Friday, April 11, 2008

Utah Co. GOP shoots itself in the foot

This post is a follow up to yesterday's on Rep. Morley's legal troubles with his Cottonwood Heights-based hedge fund and the Utah County Republican Party's role in trying to sweep it under the rug. Sure enough, the delegate meeting happened (despite rumors that it would be canceled due to press coverage) and the off-limits topics remained taboo.

Then Rep. Morley had the gumption to claim that "I think it would have been better if I could have got this out and explained how complicated it really is. The fact is, I put five million in, got two (million out) and lost three million." If you had said you wanted to talk about it, Rep. Morley, I am sure they would have accomodated that. Or you could have brought it up yourself during the meeting. But for "some reason" you didn't.
"This was almost canceled because a small group in the party wants to protect their own," said John Webb, a delegate.

"I'm so frustrated with this party right now and what they're doing."

Other delegates also heard rumors the event might be canceled due to rumbling about a showdown of personal attacks. The committee, however, denied talk of any termination.

"We just want to keep the meeting all about the issues," said Maryanne Davis, Utah County Republican Committee member. "In order to get the issues out, they're not allowed to attack personal character."

Davis defended Morley, saying 98 percent of businessmen end up in litigation. The complaint "doesn't mean a thing," she said. "It doesn't need to be brought up when it doesn't matter that much."

[Morley's challenger Chance] Williams disagrees: "We're talking about millions and millions of dollars in bids for charter schools and large lawsuits of misappropriating millions," he said. "How is that not an open issue?"
Davis has got to be kidding, right? Ninty-eight percent of all businessmen end up in litigation? As I lawyer, I guess I should wish it were true. According to small, "[t]here were an estimated 203,468 small businesses in Utah in 2004." Yet there were only 87,191 civil cases [PDF, see page 16 of 20] filed in Utah state courts in FY 2007, and three years later, I am sure there were more businesses in Utahby then, small, medium or large ones. Even this is being generous, since civil cases include interpersonal disputes (like where a bountry line is between two neighbors, who gets the house under Uncle Bernie's will, etc.) and not just business litigation. Even just business litigation is more often than not against the business itself as in entity, and not the individual owners or managers (which is the whole reason why people incorporate their business in the first place). Rarer still are prosecutions of invididuals by the SEC for ones business practices. So the idea that "98 percent" of businessmen end up in litigation like this is laughable on so many levels.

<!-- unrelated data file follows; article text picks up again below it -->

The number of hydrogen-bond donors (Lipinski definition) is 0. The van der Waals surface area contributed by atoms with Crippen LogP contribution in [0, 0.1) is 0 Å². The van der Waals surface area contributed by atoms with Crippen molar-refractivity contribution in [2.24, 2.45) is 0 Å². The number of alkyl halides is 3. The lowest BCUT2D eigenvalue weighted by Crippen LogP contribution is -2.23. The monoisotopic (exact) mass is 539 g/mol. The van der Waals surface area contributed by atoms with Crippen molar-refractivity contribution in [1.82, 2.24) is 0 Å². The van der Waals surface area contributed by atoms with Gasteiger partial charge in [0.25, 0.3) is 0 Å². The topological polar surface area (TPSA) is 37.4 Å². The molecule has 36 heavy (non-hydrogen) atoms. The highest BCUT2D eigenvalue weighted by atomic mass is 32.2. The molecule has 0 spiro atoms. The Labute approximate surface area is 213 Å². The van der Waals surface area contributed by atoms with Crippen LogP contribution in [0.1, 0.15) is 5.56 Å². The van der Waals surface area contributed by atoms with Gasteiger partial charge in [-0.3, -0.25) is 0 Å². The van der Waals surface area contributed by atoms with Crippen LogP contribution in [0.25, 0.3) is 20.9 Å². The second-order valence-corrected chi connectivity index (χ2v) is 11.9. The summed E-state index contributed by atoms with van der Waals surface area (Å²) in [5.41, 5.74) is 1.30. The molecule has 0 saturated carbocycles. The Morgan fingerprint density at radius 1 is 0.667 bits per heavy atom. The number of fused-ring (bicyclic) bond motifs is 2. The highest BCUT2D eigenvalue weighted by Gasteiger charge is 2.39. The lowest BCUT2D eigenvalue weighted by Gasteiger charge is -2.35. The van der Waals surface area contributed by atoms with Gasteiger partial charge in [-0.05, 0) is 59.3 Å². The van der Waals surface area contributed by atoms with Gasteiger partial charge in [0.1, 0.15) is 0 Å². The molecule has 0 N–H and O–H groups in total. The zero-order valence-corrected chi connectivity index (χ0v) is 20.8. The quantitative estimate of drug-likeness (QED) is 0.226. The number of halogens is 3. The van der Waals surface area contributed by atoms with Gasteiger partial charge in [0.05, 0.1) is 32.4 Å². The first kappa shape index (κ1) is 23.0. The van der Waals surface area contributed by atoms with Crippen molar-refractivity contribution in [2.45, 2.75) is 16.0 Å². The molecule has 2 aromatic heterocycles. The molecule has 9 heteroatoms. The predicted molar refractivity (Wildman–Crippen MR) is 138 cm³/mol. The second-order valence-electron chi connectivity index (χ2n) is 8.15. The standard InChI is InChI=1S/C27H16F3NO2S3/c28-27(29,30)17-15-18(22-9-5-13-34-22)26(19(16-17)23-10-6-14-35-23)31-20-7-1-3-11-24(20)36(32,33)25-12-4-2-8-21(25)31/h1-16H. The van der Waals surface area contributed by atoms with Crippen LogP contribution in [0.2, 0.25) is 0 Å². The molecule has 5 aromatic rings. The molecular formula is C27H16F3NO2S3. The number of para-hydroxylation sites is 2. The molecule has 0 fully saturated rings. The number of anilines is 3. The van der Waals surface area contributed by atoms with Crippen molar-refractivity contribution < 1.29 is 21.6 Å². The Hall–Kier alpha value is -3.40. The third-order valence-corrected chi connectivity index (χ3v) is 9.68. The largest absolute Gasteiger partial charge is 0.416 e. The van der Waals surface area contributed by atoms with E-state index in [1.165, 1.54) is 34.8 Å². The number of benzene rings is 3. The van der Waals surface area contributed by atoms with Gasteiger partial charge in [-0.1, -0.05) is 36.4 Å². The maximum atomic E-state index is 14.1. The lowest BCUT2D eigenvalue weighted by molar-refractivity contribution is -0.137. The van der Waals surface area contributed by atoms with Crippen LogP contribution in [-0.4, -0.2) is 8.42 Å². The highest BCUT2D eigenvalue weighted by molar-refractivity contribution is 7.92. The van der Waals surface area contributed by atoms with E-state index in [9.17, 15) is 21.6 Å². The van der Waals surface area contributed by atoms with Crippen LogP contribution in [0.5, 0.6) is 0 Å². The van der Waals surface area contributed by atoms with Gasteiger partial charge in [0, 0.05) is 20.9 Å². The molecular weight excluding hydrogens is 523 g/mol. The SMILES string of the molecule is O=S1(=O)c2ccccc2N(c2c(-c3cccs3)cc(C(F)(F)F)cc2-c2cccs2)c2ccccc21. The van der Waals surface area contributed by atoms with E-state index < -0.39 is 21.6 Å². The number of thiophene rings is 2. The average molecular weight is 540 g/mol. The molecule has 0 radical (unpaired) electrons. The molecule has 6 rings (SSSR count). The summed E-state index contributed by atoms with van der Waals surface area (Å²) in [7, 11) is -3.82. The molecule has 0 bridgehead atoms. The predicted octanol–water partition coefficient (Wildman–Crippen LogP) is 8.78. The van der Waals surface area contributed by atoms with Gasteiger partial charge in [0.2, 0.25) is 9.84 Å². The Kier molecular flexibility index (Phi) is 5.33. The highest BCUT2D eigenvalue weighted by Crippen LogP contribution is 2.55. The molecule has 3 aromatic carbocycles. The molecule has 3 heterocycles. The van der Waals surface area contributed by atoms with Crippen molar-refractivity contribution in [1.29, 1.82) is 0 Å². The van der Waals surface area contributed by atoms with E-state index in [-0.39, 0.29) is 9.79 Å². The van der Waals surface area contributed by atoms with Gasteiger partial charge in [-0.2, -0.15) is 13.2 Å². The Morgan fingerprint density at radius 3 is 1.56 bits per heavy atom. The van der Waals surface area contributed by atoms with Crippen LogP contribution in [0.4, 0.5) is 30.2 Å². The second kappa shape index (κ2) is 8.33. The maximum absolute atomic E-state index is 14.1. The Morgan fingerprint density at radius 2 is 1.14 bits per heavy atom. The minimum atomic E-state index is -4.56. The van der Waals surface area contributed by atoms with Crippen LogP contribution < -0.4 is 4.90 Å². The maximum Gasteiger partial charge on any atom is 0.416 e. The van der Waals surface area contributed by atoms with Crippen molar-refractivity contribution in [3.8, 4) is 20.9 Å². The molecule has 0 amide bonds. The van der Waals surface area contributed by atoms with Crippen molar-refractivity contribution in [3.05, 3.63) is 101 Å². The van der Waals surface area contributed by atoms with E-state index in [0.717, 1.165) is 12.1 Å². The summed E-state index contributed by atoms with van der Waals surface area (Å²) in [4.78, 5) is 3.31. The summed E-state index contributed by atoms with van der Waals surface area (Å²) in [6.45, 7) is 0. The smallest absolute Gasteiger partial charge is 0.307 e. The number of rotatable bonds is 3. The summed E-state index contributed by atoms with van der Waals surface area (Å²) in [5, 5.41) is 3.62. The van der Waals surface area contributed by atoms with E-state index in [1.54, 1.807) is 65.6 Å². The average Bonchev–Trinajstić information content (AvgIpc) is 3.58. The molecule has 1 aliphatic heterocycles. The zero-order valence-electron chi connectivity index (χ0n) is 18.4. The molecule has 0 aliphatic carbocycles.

"These shouldn't be seen as personal issues," Chance Williams told reporters after the meeting, "they represent who [Rep. Morley] is and what he stands for." The meeting by contrast, showed what the Utah County Republican Party appearantly stands for: incumbent protection.

experience to be president

(Photo Credit: All, the Jimi Hendrix "estate")

This whole "experience" debate has annoyed me more than usual this year, even though the same debate happens every four years. Perhaps it is because the media has decided that 2 out of the remaining three candidates have the necessary "experience," and have agreed that Obama does not. What experience, exactly, is good training for being President of the United States? Obama has a point that "years in Washington" does not necessarily translate into good decision making while in office. But then again, it does matter how (but not necessarily where) you spend those years between running for president and being born.

Obama's case for having the necessary "experience" is two fold: (1) experience doesn't matter, judgment matters, and he was the only remaining candidate who had the requisite judgment to be against the Iraq War from the beginning; and (2) living and traveling abroad with "real people" and not just meeting with foreign dignitaries, means he has a real sense of countries that one doesn't get by meeting with ministers and presidents.

Having lived abroad myself for a year and a summer, I am sympathetic to his second point. Then again, I wouldn't say I know what the Italians or Swiss or Norwegians, or Dutch, or Danes, or French are like just because I briefly visited their countries (like Obama did with Pakistan in the early 1980s).

I definitely think that sitting on some congressional committee is the exactly wrong kind of experience to prepare oneself for the presidency. All one does as a committee member is listen to testimony (and try to sound clever with questions), get red carpet tours of foreign countries, and vote on bills that (other than military spending bills and the rare treaty) have little impact on the world. So the fact that John Kerry, Hillary Clinton, or John McCain are members of the Foreign Relations or Armed Services Committee is wholly unimpressive in my view.

But McCain and Clinton aren't pointing to their time in the Senate in actuality. McCain is really trying to say that being a Navy pilot and POW in Vietnam makes him wise, and Hillary is saying living in the White House for 8 years as the closest aide/advisor to the President makes her wise.

However, despite being tortured for years, McCain still caved on the torture issue in Congress. Having experienced the horrors of war firsthand, he seems eager not only to continue the current one for 100 years, but start another in Iran. He doesn't get the difference between Sunni and Shia, nor why it is critical to understanding the dynamics of the middle east (why, for instance, the terrorist group named "Al Qaeda in Iraq" would never have anything to do with Iran). Just as the war in Vietnam was not about Communism for the Vietnamese, but about nationalism. So either he is ignoring his experience, or didn't learn the valuable lessons from it.